McCreath: I'd rather own Canadian banks over Manulife or Sunlife
For the past two quarters, Canada’s big banks have crushed earnings expectations and their shares have enjoyed sharp post-earnings rallies. They also began releasing large sums of money previously set aside for loans that could potentially go bad – all of which flowed directly to the bottom line.
The rapid spread of the COVID-19 Delta variant, however, may slow down that trend when the banks report fiscal third-quarter results next week.
“When we exited Canadian bank earnings season in early June,” wrote Bank of Nova Scotia banking analyst Meny Grauman in a recent report, “we thought that by the time Q3 reporting rolled around, COVID would be a fading memory.”
Instead, he now says “the key topic of interest this quarter will be the pace of the economic recovery and the ability of the Delta variant to derail it.”
That could mean a couple of things.
First, banks could become more cautious when it comes to releasing funds from earlier-booked loan loss reserves, and that could mean an end to the huge earnings-per-share beats. Grauman says he expects “a more modest pace of reserve releases” as management teams emphasize more pessimistic credit scenarios.
“After peaking in Q1, beats were smaller in Q2 and we expect even smaller beats in Q3,” he wrote in the report.
Second, loan demand may have been affected.
For some time, demand for loans from Canadian consumers has been sluggish, and spread of the Delta variant will not have helped.
Gabriel Dechaine, an analyst at National Bank of Canada, says loan-growth trends may now be more important drivers of sentiment toward the bank stocks than the well-known credit recovery story.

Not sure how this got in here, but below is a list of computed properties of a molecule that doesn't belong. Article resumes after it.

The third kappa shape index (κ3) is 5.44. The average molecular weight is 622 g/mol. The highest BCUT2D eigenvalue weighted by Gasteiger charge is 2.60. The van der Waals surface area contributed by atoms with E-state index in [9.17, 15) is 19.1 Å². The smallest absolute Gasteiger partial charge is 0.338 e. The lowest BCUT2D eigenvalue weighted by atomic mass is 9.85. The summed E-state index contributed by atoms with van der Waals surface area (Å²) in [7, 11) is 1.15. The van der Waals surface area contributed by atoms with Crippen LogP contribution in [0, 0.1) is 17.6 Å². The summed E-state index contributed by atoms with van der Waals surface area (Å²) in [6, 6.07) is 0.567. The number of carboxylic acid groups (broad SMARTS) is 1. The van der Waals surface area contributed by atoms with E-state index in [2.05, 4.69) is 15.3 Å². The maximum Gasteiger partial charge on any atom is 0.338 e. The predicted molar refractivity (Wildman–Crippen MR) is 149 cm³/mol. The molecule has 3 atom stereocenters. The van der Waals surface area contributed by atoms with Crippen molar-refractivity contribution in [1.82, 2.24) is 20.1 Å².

“We believe investors will be paying closer attention to core banking revenue growth, along with (non-real estate) loan growth,” he wrote in a recent report.
Grauman says Bay Street expectations are for only modest loan growth in the quarter.
And what about the big dividend hikes investors continue to wait for?
They are likely coming later this calendar year, analysts say.
Early in the pandemic, the Office of the Superintendent of Financial Institutions (OSFI) restricted the banks from hiking dividends and buying back shares until further notice. Since then, the banks have amassed huge amounts of excess capital.
In June, OSFI increased the capital “buffer” it requires the banks to build during periods of economic strength – a move that was seen by some as a pre-cursor to lifting the ban on dividend hikes and share buybacks.
Grauman believes there are “high odds” that this will come early in the new fiscal year, which begins in November.
Bank of Montreal and National Bank of Canada are expected to announce the biggest dividend hikes when OSFI allows, because their current dividend payments amount to a smaller percentage of profit than their peers.
Here is when each bank will report its fiscal third-quarter results. Each bank reports before the open of trading.
- Bank of Montreal – August 24
- Bank of Nova Scotia – August 24
- National Bank of Canada – August 25
- Royal Bank of Canada – August 25
- Canadian Imperial Bank of Commerce – August 26
- Toronto-Dominion Bank – August 26